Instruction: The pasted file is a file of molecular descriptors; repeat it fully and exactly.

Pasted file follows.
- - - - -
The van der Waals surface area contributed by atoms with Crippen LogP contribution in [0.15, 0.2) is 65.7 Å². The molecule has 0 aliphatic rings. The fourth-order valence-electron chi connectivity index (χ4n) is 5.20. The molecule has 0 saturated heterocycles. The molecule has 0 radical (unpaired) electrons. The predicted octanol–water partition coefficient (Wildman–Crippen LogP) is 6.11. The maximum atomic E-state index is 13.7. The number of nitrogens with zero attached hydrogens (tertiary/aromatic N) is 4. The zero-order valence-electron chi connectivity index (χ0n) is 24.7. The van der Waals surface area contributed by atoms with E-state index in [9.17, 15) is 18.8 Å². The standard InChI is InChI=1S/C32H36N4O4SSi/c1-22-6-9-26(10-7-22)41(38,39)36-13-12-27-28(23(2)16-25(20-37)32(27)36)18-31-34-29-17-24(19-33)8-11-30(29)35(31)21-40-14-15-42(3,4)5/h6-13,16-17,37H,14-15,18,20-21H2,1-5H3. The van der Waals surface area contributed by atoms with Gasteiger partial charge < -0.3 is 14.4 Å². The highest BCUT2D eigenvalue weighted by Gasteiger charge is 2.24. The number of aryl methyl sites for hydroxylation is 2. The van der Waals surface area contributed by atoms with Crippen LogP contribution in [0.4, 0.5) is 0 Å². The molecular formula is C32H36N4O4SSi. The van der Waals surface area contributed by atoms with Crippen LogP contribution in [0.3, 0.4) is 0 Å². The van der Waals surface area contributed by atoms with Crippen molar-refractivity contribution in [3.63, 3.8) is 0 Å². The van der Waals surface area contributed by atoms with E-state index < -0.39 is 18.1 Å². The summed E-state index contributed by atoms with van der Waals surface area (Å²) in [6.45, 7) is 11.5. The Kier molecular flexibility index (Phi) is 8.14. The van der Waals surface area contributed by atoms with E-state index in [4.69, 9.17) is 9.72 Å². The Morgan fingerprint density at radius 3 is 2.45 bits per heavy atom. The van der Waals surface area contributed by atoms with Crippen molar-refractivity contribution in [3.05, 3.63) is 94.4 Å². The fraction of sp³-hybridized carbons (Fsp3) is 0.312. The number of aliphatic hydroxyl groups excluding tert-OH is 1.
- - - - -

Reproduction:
The van der Waals surface area contributed by atoms with Crippen LogP contribution in [0.15, 0.2) is 65.7 Å². The molecule has 0 aliphatic rings. The fourth-order valence-electron chi connectivity index (χ4n) is 5.20. The molecule has 0 saturated heterocycles. The molecule has 0 radical (unpaired) electrons. The predicted octanol–water partition coefficient (Wildman–Crippen LogP) is 6.11. The maximum atomic E-state index is 13.7. The number of nitrogens with zero attached hydrogens (tertiary/aromatic N) is 4. The zero-order valence-electron chi connectivity index (χ0n) is 24.7. The van der Waals surface area contributed by atoms with E-state index in [9.17, 15) is 18.8 Å². The standard InChI is InChI=1S/C32H36N4O4SSi/c1-22-6-9-26(10-7-22)41(38,39)36-13-12-27-28(23(2)16-25(20-37)32(27)36)18-31-34-29-17-24(19-33)8-11-30(29)35(31)21-40-14-15-42(3,4)5/h6-13,16-17,37H,14-15,18,20-21H2,1-5H3. The van der Waals surface area contributed by atoms with Gasteiger partial charge < -0.3 is 14.4 Å². The highest BCUT2D eigenvalue weighted by Gasteiger charge is 2.24. The number of aryl methyl sites for hydroxylation is 2. The van der Waals surface area contributed by atoms with Crippen LogP contribution in [0.4, 0.5) is 0 Å². The molecular formula is C32H36N4O4SSi. The van der Waals surface area contributed by atoms with Crippen LogP contribution in [0.3, 0.4) is 0 Å². The van der Waals surface area contributed by atoms with Crippen molar-refractivity contribution in [3.63, 3.8) is 0 Å². The van der Waals surface area contributed by atoms with E-state index < -0.39 is 18.1 Å². The summed E-state index contributed by atoms with van der Waals surface area (Å²) in [6.45, 7) is 11.5. The Kier molecular flexibility index (Phi) is 8.14. The van der Waals surface area contributed by atoms with E-state index in [4.69, 9.17) is 9.72 Å². The Morgan fingerprint density at radius 3 is 2.45 bits per heavy atom. The van der Waals surface area contributed by atoms with Crippen molar-refractivity contribution in [3.05, 3.63) is 94.4 Å². The fraction of sp³-hybridized carbons (Fsp3) is 0.312. The number of aliphatic hydroxyl groups excluding tert-OH is 1.